A new study has found a direct association between maternal prenatal stress and negative outcomes of offspring psychopathology.
Maternal prenatal stress can be defined as a reduction in the mother’s psychological well-being during pregnancy and is linked to neurobiological, behavioural, and cognitive outcomes in offspring. Prenatal anxiety can also affect childhood psychopathology (manifestation of symptoms indicative of mental illness or distress). It is important to note that 50% of mental health disorders develop before the age of five, whilst 75% appear before adulthood. At present, limited work is available on the effects of prenatal adversity on offspring mental health since studies have primarily focused on the postnatal period.
In a research paper published in the Journal of the American Academy of Child & Adolescent Psychiatry, researchers considered the impact of specific prenatal symptoms and pregnancy-specific worries on early offspring psychopathology.
Results were obtained from three large, independent pregnancy cohorts of the DREAM-BIG (Developmental Research in Environmental Adversity, Mental health, BIological susceptibility, and Gender) consortium. This international project aimed to observe the overall mood of mothers during pregnancy and their consequences for the offspring. Firstly, the maternal prenatal mood was examined using different assessment measures in all three cohorts. Assessment types included a self-report questionnaire based on the Edinburgh Postnatal Depression Scale (EPDS) determining general depressive symptoms at 18 weeks of pregnancy, as well as evaluation of symptoms related to prenatal mood, appetite, and sleep using the Center for Epidemiologic Studies Depression Scale (CES-D) at 24 to 26 weeks of gestation. Then, offspring psychopathology data was collected from the ages of four to eight using self-, parental-, teacher-, and observer-rated measures.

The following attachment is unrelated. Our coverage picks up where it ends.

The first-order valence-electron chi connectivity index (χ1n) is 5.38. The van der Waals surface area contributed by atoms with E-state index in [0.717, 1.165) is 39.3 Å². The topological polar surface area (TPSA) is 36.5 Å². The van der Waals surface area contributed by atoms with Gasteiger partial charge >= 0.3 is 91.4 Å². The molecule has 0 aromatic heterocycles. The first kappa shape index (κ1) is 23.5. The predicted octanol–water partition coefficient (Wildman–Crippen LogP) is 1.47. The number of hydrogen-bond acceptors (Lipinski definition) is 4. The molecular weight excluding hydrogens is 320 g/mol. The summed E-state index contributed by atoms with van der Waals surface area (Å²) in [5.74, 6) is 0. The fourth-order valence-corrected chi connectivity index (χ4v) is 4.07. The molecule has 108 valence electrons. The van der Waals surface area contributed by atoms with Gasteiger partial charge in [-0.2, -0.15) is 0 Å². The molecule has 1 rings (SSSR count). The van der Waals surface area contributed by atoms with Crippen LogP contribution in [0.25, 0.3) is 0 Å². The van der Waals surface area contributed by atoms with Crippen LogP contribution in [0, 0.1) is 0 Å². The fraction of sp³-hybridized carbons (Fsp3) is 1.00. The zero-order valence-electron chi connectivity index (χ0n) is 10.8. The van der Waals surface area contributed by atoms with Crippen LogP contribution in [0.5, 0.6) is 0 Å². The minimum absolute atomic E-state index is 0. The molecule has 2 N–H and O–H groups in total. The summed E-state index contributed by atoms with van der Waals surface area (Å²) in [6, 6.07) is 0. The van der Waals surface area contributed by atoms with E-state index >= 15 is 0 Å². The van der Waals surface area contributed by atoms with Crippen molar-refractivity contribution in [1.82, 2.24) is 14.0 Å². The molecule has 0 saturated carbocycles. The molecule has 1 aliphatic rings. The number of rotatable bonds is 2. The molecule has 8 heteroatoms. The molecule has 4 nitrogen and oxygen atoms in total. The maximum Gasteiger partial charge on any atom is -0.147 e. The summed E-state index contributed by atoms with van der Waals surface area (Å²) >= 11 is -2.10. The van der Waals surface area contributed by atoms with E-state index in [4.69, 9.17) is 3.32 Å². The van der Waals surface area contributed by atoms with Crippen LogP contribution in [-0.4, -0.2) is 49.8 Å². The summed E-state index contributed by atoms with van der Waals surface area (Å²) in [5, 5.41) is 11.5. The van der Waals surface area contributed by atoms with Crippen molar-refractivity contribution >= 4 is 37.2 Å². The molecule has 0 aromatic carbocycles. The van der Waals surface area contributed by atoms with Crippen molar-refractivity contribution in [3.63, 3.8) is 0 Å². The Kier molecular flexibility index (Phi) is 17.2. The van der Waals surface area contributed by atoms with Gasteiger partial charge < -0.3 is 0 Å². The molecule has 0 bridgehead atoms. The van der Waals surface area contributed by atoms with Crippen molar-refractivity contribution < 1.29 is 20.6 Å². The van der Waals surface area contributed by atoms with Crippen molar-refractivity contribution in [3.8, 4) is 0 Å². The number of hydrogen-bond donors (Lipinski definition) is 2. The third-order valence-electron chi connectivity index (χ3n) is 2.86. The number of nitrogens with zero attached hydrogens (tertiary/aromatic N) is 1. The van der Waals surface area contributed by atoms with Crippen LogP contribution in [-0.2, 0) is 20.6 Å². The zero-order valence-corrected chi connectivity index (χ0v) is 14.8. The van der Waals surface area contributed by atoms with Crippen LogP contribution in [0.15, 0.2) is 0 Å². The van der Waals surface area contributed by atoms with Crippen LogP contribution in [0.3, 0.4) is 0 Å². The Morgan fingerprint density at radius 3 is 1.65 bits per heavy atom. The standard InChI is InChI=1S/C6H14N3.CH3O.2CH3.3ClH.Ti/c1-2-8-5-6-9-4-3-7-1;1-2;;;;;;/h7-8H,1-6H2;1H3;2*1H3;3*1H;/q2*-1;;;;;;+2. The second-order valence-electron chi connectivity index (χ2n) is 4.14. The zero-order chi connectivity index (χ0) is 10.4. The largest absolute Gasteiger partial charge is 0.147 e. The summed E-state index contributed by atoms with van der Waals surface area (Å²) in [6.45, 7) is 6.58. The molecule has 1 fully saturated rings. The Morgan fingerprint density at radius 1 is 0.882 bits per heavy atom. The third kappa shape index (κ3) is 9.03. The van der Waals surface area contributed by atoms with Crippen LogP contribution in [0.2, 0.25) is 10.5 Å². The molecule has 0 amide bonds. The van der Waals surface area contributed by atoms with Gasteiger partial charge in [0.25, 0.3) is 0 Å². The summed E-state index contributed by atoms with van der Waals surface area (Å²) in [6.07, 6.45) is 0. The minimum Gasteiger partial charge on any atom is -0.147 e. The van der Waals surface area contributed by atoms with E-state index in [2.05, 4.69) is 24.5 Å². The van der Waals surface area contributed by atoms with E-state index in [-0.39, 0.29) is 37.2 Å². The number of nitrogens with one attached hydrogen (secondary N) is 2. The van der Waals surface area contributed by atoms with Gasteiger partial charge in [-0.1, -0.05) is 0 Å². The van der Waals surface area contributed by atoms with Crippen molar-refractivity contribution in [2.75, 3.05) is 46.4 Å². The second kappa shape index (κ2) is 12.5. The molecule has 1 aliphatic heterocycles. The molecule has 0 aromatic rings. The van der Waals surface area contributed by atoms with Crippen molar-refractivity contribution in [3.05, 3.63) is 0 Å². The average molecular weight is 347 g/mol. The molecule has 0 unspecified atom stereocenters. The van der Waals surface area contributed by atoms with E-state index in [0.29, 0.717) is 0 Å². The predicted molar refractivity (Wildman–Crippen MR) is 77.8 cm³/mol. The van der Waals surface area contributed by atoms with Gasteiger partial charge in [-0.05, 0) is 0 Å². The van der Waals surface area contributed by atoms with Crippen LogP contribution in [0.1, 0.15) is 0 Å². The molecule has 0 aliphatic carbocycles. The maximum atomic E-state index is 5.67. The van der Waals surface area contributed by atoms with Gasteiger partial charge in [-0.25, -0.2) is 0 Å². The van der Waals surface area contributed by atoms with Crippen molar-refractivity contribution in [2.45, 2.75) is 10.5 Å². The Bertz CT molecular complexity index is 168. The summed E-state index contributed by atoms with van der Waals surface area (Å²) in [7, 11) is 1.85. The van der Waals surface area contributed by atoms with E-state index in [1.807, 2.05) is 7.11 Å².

The general affective symptoms that were detected in expectant mothers were similar in all three cohorts and specifically involved general anxiety and depression, somatic factors and pregnancy-specific worries. Both the general affective symptoms and the three specific stress factors were independently linked to offspring mental health.
Maternal prenatal stress impacts child’s mental health
It was found that maternal prenatal stress distinctly predicted mental health disorders in the offspring between the ages of four and eight. There was a further association between prenatal stress and early risk for children’s internalising problems, such as anxiety and depression. These mental health disorders can persist long term. However, there was no such relationship between prenatal stress and externalising issues (such as antisocial behaviour and conduct disorder) in this study.
The current COVID-19 pandemic is an additional factor that may cause anxiety for pregnant women due to mortality rates, risk of infection and social distancing from loved ones. The first author on the research paper, Dr. Eszter Szekely (McGill University), stated, “Of course, there are multiple factors at play, including genetics, sex and gender, and the environment after birth, but when you combine maternal stress with this particular environmental adversity, you have the potential for greater mental health challenges for children who are born into this post-pandemic world”.
Making mental health a priority
This study highlights the need for mental health to be a priority throughout life, starting from gestation. It is clear that all mothers need to be provided with prenatal mental health resources. For women experiencing pregnancy-specific worries, targeted intervention is required in the prenatal period to specifically address the negative emotions and fears related to the actual pregnancy. For this, the researchers suggest the use of questionnaires by clinicians to assess pregnancy-specific anxiety and group therapy led by midwives and psychologists. It is imperative that protective measures are put in place to alleviate both prenatal maternal anxiety and the consequent adverse impact on children’s mental health.
Written by Albina Babu, MSc
1. Szekely, E., et al. (2020). Maternal prenatal mood, pregnancy-specific worries, and early child psychopathology: findings from the DREAM BIG Consortium. Journal of the American Academy of Child & Adolescent Psychiatry.
2. COVID-19 places added prenatal stress on mother and child that could have lasting impact (May 11, 2020). Retrieved from: https://www.eurekalert.org/pub_releases/2020-05/mu-cpa051120.php
Image by Madalin Calita from Pixabay